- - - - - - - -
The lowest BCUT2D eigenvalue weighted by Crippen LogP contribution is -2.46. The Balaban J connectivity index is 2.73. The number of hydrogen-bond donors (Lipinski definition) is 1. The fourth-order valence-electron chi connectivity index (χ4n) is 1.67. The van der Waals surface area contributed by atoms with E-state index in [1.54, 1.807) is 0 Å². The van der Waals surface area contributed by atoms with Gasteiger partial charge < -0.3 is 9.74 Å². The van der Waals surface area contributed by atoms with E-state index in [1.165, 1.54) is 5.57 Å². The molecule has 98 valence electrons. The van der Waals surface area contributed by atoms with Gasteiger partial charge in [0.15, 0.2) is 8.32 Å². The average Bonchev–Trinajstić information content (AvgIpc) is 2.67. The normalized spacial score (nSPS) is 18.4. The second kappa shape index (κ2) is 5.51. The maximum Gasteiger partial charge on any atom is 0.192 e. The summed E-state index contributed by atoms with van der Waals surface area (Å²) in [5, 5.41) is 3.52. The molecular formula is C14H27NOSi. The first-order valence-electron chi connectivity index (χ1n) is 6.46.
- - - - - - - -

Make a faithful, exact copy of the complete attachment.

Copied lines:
The lowest BCUT2D eigenvalue weighted by Crippen LogP contribution is -2.46. The Balaban J connectivity index is 2.73. The number of hydrogen-bond donors (Lipinski definition) is 1. The fourth-order valence-electron chi connectivity index (χ4n) is 1.67. The van der Waals surface area contributed by atoms with E-state index in [1.54, 1.807) is 0 Å². The van der Waals surface area contributed by atoms with Gasteiger partial charge < -0.3 is 9.74 Å². The van der Waals surface area contributed by atoms with E-state index in [1.165, 1.54) is 5.57 Å². The molecule has 98 valence electrons. The van der Waals surface area contributed by atoms with Gasteiger partial charge in [0.15, 0.2) is 8.32 Å². The average Bonchev–Trinajstić information content (AvgIpc) is 2.67. The normalized spacial score (nSPS) is 18.4. The second kappa shape index (κ2) is 5.51. The maximum Gasteiger partial charge on any atom is 0.192 e. The summed E-state index contributed by atoms with van der Waals surface area (Å²) in [5, 5.41) is 3.52. The molecular formula is C14H27NOSi. The first-order valence-electron chi connectivity index (χ1n) is 6.46.